You can keep your stuffing. My favorite Thanksgiving side is just that—on the side—and we call it dressing.
The word “stuffing” had a lot of connotations when I was a boy. None of them had anything to do with food.
Sofas had stuffing. But then again, I rarely heard the word “sofa.” We sat on “couches.” The first time I heard the word “sofa” I thought it was “Sofia,” and I never did figure out why anyone had to sit on the poor woman. Once, I heard someone say they had to restuff their Sofia. This haunts me still.
I digress. Teddy bears had stuffing for insides. Baseballs had it. We were urged to “knock the stuffing out of it.” If you caught a big fish, or shot a deer, or even a big gobbler, you could have them “stuffed and mounted.” I was mightily confused.
Thanksgiving turkeys, however, did not have stuffing, though sometimes my aunt Jo did shove a whole stick of margarine in there. Stuffing, I would be educated, was another word for dressing. And our dressing, as God intended, was cooked separately, in a shallow baking dish or pan.
It was not something the great cooks in my family were willing to debate.
“Stick your hand up the back end of a raw turkey?” said my aunt Gracie Juanita, shaking her head violently from side to side. “That is not natural.”
“Ain’t even human,” my mother said.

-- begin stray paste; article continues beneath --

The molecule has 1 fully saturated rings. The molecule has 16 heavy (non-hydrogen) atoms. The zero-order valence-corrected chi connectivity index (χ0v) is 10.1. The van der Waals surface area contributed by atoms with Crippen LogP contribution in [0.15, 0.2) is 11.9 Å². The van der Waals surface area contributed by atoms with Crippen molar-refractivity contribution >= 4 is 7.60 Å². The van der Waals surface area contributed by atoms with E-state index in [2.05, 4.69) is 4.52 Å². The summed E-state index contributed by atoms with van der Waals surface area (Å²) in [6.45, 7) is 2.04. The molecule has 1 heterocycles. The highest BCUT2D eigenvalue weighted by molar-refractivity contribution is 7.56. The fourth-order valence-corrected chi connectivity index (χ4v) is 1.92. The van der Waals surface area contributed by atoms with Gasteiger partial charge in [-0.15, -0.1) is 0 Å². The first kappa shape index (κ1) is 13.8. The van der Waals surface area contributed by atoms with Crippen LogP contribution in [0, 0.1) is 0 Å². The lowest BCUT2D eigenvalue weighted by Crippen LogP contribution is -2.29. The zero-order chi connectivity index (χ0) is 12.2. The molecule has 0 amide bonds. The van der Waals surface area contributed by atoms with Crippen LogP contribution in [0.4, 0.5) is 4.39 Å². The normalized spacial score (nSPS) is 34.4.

But the word stuffing was everywhere, come November. I heard it on the television, usually accompanied by images of a massive turkey with a golden cascade of breadcrumbs tumbling from its insides. Was I missing out? Why didn’t we have stuffing if they had stuffing on Father Knows Best?
“You ain’t missing nothin’,” my mother told me.
I would learn that, like so many things I struggled to understand, it was a Southern thing, like why a faucet inside the house was a faucet but outside the house it became a hydrant. And Southerners, especially mine, did not tolerate in-the-bird dressing.
“It was kind of like dating a Catholic,” said a very Southern friend. “Thank you, but, no.” I dated many Catholics. I never had stuffing.
I would learn it stemmed from a generational fear of undercooked poultry. How could the turkey cook all the way through, my people reasoned, if the heat could not swirl around inside the bird? Onions, lemons, butter, and other seasoning were allowed, but a thick gob of breadcrumbs was salmonella waiting to happen. But even if bacteria were not an issue, the cooks in my family would have shunned stuffing for one simple reason: taste.
Our dressing started with an iron skillet of cornbread, mixed with onion, sage, and the fatty, golden nectar from boiled turkey or chicken, usually the pieces that would otherwise be thrown away. It was baked until a golden crust formed on the top, leaving the inside firm but creamy. Too dry and it set up like cake. Too wet and it was a watery mess. It had to be perfect, and usually was.
Years ago, I stood in a supermarket, staring at a “stuffing mix” of spices and prepackaged breadcrumbs—tiny, hard little cubes. Mama, I thought, was right again. But when I mentioned that we were having turkey and dressing at my house, my Yankee friends looked confused. You mean, they asked, the stuff you put on salads?
It is a miracle we fought only one war.